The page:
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The founders of the Connecticut colony were Thomas Hooker and Governor John Haynes of the Massachusetts Bay Colony. In 1636, Hooker and Haynes led 100 people to settle Hartford. Under the influence of Thomas Hooker, who was a Puritan minister, the settlers passed the “Fundamental Orders of Connecticut”. This document laid out the fundamental governing principals of the colony. Soon after the founding of the colony the settlers entered into a war with Pequot tribe. The settlers vanquished the Native Americans and forced them to surrender.
A separate colony was established in New Haven In the spring of 1638, when that city was founded. In the following two years additional towns were established at Milford, Guilford and Stamford. These cities, together with Southold on Long Island and Branford, became the republic of New Haven. The colonies in Connecticut flourished as separate entities. However, limited hostilities with New Netherlands convinced the colonies to combine. On May 30th 1662, King Charles II gave the colony of Connecticut an official charter. He granted the colony rule under the very constitution that it had approved (based on the Fundamental Orders of Connecticut). In 1687, the governor of New England demanded that the Connecticut assembly disband. Connecticut history developed its own lore when the charter of the state was secretly taken from the assembly and hidden in an oak tree that became known as the “Charter oak”. Two years later Connecticut returned to self-government.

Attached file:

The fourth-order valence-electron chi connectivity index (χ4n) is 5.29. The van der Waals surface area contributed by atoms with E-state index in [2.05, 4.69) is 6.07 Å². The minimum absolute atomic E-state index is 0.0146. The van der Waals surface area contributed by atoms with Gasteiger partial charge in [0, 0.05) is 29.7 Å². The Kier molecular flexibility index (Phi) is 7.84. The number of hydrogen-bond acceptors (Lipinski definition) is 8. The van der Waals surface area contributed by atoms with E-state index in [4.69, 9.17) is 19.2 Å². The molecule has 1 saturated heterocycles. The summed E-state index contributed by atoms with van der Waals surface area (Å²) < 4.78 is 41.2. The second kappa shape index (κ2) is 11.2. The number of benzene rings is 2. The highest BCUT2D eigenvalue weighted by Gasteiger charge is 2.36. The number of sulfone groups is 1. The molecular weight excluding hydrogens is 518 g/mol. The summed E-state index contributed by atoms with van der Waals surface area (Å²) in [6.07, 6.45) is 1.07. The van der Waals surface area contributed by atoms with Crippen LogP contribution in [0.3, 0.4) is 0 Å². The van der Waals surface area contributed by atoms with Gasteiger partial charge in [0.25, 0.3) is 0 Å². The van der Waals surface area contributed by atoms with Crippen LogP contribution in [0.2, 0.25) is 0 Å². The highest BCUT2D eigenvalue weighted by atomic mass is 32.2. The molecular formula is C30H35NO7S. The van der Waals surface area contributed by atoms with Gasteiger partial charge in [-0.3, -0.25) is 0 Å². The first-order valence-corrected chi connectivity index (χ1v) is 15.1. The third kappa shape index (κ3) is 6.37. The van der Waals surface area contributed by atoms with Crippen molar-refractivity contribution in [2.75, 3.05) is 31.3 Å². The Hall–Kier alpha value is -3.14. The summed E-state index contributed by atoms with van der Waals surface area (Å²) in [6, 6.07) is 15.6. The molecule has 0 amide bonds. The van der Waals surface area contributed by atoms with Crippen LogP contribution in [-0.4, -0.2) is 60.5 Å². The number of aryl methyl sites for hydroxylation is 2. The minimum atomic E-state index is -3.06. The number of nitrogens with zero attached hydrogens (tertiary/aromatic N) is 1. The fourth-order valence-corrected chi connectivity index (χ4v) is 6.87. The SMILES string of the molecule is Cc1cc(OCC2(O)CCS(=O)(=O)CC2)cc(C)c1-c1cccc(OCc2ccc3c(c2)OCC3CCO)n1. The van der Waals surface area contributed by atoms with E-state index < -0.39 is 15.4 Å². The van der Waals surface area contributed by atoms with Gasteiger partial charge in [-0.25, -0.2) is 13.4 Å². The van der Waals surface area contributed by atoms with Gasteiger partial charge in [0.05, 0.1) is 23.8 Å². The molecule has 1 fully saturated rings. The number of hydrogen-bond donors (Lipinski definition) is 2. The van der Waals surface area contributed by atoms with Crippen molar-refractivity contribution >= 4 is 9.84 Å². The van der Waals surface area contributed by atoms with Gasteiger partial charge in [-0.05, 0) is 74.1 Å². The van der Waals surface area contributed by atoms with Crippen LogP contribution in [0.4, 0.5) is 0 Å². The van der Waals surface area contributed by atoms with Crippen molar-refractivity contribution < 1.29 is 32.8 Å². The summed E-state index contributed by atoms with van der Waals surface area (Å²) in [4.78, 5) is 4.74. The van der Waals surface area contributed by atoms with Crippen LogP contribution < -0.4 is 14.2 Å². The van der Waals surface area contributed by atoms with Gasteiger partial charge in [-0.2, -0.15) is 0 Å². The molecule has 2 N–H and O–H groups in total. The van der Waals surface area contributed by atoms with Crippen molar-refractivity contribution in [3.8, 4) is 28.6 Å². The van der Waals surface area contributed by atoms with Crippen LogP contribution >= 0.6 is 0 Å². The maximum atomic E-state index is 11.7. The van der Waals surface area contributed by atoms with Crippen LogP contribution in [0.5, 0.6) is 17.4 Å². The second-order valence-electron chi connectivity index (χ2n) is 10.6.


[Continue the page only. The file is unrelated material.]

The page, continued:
The colony of Connecticut was a producer of wheat, and livestock. It was a significant exporter of lumber and a major shipbuilder. Connecticut was an overwhelmingly Puritan state, with the Puritan Congregational church being the only official church in the colony. Other religious groups were often persecuted.